“I couldn’t get a job,” he says, “so I went back to the pizza joint, and they let me come back as manager. I kept asking around, got a job at an Indio repair shop, and finally ended up working with the original Cam Stone. I could have gone to work with a Honda dealership that included insurance benefits, but that meant working weekends, and by then, I had a baby at home.
“Eventually, I applied to the Small Business Administration to explore my options, because I always knew I wanted my own business. Although originally turned down, I kept working with the SBA on a six-year plan. I started working in the office at Cam Stone’s and got to understand that side of the business, as well as working the bays. I actually like the office part better than working with cars, so when Stone asked me if I wanted to buy him out, in 2008, that’s what I did.
“I had always envisioned having a shop with two bays; I ended up with nine!”
Allchin married his wife, Shelly, almost 20 years ago. They have two children, Karenna, 18, and Teryn, 14. Shelly was also born in Indio.
“Shelly committed to raising our kids,” says Allchin, “but she also worked with Marriott for 11 years, the city of Palm Desert’s Visitor Center, and is yard supervisor at an elementary school. We have a 10-year plan. I’d like to be done at 55; Shelly wants to see the country.
“The only one of my kids who might step into the business is my youngest daughter. She loved taking cars apart when she was a little kid, but I doubt it.”
Allchin’s parents had a big influence on him and how he does business.
“My mom always took us to church, and her bywords were to be honest, trustworthy and loyal. My dad always said, ‘If you’re going to do something, give it the best you’ve got.’ I still go out to their acreage in Thermal on weekends to drink a few, hang out, trim trees and fix cars.”
The business model Allchin follows is “to be able to sleep at night. I’m not into ripping people off. If someone can’t afford the repairs, I’ll work with them to do what they can afford, and be honest about what can wait.”
I can attest to that. When my car was making weird noises and needed serious front-end work, Allchin assured me it could wait a while until I could afford the repairs, and that my wheels weren’t going to fall off on the freeway. How many mechanics work that way?
“It’s a lot more difficult fixing cars these days,” says Allchin. “With computer-driven repairs, you can’t just open the hood and figure out what’s wrong. On the other hand, running the business is a lot easier now. I can pull up a car’s entire history on the computer. But management training isn’t enough; when you come in, you need to be able to talk to someone who understands what’s going on with your car. Too often, service writers are just pushing the business side.”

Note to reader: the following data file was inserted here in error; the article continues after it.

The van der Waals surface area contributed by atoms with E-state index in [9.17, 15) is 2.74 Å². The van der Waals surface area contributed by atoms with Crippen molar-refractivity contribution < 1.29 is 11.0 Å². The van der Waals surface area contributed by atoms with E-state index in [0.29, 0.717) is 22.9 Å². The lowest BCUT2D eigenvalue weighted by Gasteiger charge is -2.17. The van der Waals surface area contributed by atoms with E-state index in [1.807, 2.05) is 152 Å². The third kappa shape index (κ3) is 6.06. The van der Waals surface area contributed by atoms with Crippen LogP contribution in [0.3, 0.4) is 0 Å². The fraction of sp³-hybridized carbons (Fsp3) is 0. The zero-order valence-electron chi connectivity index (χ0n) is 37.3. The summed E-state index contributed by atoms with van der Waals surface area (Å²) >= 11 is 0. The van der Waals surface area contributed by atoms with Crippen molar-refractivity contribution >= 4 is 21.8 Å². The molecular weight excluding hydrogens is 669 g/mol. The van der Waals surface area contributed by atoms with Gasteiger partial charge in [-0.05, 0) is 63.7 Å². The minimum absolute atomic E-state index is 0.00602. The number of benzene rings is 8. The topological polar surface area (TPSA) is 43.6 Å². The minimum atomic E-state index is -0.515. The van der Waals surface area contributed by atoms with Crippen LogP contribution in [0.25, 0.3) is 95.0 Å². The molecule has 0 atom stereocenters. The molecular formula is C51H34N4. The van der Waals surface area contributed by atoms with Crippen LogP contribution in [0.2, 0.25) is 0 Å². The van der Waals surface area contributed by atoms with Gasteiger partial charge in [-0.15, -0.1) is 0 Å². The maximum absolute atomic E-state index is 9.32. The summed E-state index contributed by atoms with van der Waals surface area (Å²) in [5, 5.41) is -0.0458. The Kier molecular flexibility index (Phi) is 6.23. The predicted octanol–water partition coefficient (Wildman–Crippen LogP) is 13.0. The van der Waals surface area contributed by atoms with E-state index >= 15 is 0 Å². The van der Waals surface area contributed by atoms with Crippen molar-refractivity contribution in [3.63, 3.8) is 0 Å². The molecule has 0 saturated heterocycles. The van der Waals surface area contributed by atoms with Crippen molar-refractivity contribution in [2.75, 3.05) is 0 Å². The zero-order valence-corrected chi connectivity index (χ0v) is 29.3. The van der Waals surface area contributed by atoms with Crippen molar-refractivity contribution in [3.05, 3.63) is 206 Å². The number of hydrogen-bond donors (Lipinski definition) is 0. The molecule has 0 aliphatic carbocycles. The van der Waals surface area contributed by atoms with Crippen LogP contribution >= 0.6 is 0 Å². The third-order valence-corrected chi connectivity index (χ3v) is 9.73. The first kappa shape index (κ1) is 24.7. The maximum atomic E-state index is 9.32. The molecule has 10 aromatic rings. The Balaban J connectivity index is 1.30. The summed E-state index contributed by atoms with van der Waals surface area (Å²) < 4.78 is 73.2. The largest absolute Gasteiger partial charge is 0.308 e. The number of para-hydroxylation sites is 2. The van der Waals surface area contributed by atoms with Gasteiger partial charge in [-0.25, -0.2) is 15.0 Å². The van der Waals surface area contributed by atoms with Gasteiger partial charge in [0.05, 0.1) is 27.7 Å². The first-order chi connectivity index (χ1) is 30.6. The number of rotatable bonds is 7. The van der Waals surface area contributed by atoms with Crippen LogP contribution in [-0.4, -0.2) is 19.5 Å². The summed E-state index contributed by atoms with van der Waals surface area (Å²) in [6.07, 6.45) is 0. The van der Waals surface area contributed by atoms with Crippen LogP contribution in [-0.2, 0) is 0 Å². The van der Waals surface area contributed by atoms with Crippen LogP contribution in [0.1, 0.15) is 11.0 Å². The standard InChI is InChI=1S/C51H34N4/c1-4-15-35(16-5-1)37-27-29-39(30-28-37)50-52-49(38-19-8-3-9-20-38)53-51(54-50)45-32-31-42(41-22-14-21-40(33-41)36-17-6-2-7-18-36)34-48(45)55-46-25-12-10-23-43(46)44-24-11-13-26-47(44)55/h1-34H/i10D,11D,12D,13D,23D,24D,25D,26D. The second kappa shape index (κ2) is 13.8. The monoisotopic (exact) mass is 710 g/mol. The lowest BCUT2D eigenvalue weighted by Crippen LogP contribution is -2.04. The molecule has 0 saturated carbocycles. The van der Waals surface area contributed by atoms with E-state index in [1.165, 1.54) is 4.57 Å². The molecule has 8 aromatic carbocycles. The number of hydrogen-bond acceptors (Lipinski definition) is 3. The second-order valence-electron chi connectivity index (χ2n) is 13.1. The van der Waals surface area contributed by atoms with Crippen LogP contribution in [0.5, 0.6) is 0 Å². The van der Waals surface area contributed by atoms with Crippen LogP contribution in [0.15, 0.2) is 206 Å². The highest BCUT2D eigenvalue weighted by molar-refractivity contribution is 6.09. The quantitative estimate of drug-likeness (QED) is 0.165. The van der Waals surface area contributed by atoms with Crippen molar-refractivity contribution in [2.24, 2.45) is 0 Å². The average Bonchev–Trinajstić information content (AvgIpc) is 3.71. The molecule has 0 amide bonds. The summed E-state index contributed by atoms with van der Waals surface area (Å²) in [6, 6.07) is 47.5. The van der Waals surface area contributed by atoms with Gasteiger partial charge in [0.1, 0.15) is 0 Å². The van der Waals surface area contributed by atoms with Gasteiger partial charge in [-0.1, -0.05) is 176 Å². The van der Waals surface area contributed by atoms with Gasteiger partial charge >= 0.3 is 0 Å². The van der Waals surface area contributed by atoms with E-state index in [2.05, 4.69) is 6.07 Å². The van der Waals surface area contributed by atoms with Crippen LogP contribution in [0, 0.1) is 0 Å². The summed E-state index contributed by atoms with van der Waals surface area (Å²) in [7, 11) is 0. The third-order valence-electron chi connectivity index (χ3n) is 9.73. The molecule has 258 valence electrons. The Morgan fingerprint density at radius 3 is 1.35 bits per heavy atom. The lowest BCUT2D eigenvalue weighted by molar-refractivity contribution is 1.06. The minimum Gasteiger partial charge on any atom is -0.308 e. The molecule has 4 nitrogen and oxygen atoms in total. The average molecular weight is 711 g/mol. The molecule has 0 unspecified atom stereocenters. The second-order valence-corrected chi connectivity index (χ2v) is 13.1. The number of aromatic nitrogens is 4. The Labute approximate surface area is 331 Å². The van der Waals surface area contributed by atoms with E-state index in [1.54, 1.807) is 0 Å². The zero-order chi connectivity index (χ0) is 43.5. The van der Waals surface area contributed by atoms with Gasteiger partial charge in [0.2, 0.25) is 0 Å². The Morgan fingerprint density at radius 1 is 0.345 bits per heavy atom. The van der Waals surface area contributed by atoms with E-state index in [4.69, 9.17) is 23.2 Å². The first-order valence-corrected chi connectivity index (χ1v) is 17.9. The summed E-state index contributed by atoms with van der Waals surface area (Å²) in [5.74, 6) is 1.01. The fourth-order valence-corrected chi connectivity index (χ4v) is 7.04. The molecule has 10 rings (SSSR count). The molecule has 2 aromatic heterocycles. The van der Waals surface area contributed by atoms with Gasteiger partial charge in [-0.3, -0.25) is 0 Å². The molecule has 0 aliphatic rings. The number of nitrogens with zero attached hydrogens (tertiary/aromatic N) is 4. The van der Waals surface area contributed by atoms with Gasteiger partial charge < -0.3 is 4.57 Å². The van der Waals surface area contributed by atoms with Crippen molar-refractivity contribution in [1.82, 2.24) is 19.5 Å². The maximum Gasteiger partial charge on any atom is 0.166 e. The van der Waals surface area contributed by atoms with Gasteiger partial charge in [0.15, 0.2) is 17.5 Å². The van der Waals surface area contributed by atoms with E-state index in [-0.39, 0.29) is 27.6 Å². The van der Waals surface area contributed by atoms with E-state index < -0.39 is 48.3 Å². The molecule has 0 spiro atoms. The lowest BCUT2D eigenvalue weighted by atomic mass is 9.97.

Cam Stone’s Automotive specializes in American and Asian cars. “I don’t do European cars, because so few mechanics really know how to work on them,” Allchin says. “It’s tough to get skilled repair technicians. You don’t always know if they’re good at what they do, and they have to know how to get along with each other. I’m a bit of a pushover. It’s hard for me to fire people, so I want anyone new to be able to get along with the guys who’ve been here for years.”
Allchin approaches his work with a strong sense of morality; he credits the way his parents raised him.
“I’m not perfect,” he says. “I have anxiety issues, and there are things I’m scared of, but I’ve found ways to handle them. I was raised to have morals, and I worry that a lot of younger people are headed down the wrong track.
“I believe you have to treat others the way you want to be treated. We have lots of long-term clients, and I care about making sure they’re taken care of.”
The service people you encounter every day, to most, are basically invisible: the clerk at the cleaners, the waitress at the café where you get your morning coffee, the plumber who comes to fix a clogged drain, the salesman at the pro shop, the person who checks you in for your doctor’s appointment.
Most of us never know who these people really are, or what their lives are like, until the moment one of them displays the kind of interpersonal skills that make them not only personal to you, but also highly effective representatives of the organizations with which they work.
One such individual is Carlos Castro Jr., property manager with Public Storage in Palm Desert on Fred Waring Drive.
Castro was born 44 years ago in Indio, where he still lives. He is the oldest of four children, who grew up with the understanding that as the oldest, he had a responsibility toward his younger siblings—Monica, Vanessa and Raymond.
“My mom had me at 18,” he says, “and I saw, after she and my father divorced, how, with no marketable experience, she moved from welfare and Section 8 housing to owning her own home and her own car and independence. I’ve always looked up to her. She’s really my hero.”
Castro’s mom, Dora Rodriguez, was born in Waco, Texas. She came to the Coachella Valley and met Castro’s father at Coachella Valley High School.
“It’s really some coincidence,” he says, “because I also met the woman in my life at CVHS, but our story took a lot longer to work out.”
Castro had a crush on Claudia Macias in school, but life took them in different directions.